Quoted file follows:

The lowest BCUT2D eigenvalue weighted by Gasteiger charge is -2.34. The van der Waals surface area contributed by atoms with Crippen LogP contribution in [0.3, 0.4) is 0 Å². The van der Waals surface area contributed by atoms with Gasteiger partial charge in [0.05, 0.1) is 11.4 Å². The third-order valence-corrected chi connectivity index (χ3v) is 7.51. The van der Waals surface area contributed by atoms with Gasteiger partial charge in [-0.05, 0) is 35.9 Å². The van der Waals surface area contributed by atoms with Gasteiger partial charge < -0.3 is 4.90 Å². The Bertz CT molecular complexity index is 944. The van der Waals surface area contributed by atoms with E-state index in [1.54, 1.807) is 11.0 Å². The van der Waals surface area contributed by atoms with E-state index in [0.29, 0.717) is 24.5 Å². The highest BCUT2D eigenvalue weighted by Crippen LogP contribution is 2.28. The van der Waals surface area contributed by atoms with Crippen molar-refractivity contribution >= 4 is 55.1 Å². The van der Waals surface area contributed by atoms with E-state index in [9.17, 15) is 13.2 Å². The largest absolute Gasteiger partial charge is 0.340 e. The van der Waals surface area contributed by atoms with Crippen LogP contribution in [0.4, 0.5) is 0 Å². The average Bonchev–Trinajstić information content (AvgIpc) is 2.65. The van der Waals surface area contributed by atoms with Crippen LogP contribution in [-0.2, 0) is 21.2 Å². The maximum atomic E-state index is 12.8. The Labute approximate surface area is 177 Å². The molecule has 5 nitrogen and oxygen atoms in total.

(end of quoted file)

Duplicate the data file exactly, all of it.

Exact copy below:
The lowest BCUT2D eigenvalue weighted by Gasteiger charge is -2.34. The van der Waals surface area contributed by atoms with Crippen LogP contribution in [0.3, 0.4) is 0 Å². The van der Waals surface area contributed by atoms with Gasteiger partial charge in [0.05, 0.1) is 11.4 Å². The third-order valence-corrected chi connectivity index (χ3v) is 7.51. The van der Waals surface area contributed by atoms with Gasteiger partial charge in [-0.05, 0) is 35.9 Å². The van der Waals surface area contributed by atoms with Gasteiger partial charge < -0.3 is 4.90 Å². The Bertz CT molecular complexity index is 944. The van der Waals surface area contributed by atoms with E-state index in [1.54, 1.807) is 11.0 Å². The van der Waals surface area contributed by atoms with E-state index in [0.29, 0.717) is 24.5 Å². The highest BCUT2D eigenvalue weighted by Crippen LogP contribution is 2.28. The van der Waals surface area contributed by atoms with Crippen molar-refractivity contribution >= 4 is 55.1 Å². The van der Waals surface area contributed by atoms with E-state index in [9.17, 15) is 13.2 Å². The largest absolute Gasteiger partial charge is 0.340 e. The van der Waals surface area contributed by atoms with Crippen LogP contribution in [0.4, 0.5) is 0 Å². The average Bonchev–Trinajstić information content (AvgIpc) is 2.65. The van der Waals surface area contributed by atoms with Crippen LogP contribution in [-0.2, 0) is 21.2 Å². The maximum atomic E-state index is 12.8. The Labute approximate surface area is 177 Å². The molecule has 5 nitrogen and oxygen atoms in total.